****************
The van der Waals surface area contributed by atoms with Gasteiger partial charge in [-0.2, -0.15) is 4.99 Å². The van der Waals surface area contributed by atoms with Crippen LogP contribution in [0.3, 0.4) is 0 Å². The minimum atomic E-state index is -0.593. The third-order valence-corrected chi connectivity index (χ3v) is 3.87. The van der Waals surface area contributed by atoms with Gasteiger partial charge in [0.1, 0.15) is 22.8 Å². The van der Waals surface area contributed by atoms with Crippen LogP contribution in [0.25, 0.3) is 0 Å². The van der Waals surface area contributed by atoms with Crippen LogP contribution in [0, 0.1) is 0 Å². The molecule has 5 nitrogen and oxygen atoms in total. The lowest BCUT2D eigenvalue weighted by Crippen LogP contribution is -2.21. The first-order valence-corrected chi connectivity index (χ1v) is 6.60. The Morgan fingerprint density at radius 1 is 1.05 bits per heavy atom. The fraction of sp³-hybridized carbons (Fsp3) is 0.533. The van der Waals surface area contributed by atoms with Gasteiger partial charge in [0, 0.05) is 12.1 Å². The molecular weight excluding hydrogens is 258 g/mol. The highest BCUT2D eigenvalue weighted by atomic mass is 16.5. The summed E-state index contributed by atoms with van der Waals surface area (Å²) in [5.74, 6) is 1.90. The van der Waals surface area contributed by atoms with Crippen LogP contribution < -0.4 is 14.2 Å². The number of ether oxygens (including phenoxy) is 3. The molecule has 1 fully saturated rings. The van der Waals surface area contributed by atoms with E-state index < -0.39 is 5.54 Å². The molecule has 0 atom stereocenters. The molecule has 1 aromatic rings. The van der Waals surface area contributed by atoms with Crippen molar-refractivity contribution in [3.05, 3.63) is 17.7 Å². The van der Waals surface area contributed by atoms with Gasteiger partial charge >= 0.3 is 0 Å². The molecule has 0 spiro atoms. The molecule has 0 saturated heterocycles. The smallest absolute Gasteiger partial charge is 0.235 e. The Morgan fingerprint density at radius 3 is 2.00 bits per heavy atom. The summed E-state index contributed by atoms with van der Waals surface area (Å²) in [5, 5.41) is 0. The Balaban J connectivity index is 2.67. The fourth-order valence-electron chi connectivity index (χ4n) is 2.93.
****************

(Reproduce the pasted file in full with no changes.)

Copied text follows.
The van der Waals surface area contributed by atoms with Gasteiger partial charge in [-0.2, -0.15) is 4.99 Å². The van der Waals surface area contributed by atoms with Crippen LogP contribution in [0.3, 0.4) is 0 Å². The minimum atomic E-state index is -0.593. The third-order valence-corrected chi connectivity index (χ3v) is 3.87. The van der Waals surface area contributed by atoms with Gasteiger partial charge in [0.1, 0.15) is 22.8 Å². The van der Waals surface area contributed by atoms with Crippen LogP contribution in [0.25, 0.3) is 0 Å². The van der Waals surface area contributed by atoms with Crippen LogP contribution in [0, 0.1) is 0 Å². The molecule has 5 nitrogen and oxygen atoms in total. The lowest BCUT2D eigenvalue weighted by Crippen LogP contribution is -2.21. The first-order valence-corrected chi connectivity index (χ1v) is 6.60. The Morgan fingerprint density at radius 1 is 1.05 bits per heavy atom. The fraction of sp³-hybridized carbons (Fsp3) is 0.533. The van der Waals surface area contributed by atoms with Gasteiger partial charge in [0, 0.05) is 12.1 Å². The molecular weight excluding hydrogens is 258 g/mol. The highest BCUT2D eigenvalue weighted by atomic mass is 16.5. The summed E-state index contributed by atoms with van der Waals surface area (Å²) in [5.74, 6) is 1.90. The van der Waals surface area contributed by atoms with Crippen LogP contribution < -0.4 is 14.2 Å². The number of ether oxygens (including phenoxy) is 3. The molecule has 1 fully saturated rings. The van der Waals surface area contributed by atoms with E-state index < -0.39 is 5.54 Å². The molecule has 0 atom stereocenters. The molecule has 1 aromatic rings. The van der Waals surface area contributed by atoms with Crippen molar-refractivity contribution in [3.05, 3.63) is 17.7 Å². The van der Waals surface area contributed by atoms with Gasteiger partial charge >= 0.3 is 0 Å². The molecule has 0 spiro atoms. The molecule has 0 saturated heterocycles. The smallest absolute Gasteiger partial charge is 0.235 e. The Morgan fingerprint density at radius 3 is 2.00 bits per heavy atom. The summed E-state index contributed by atoms with van der Waals surface area (Å²) in [5, 5.41) is 0. The Balaban J connectivity index is 2.67. The fourth-order valence-electron chi connectivity index (χ4n) is 2.93.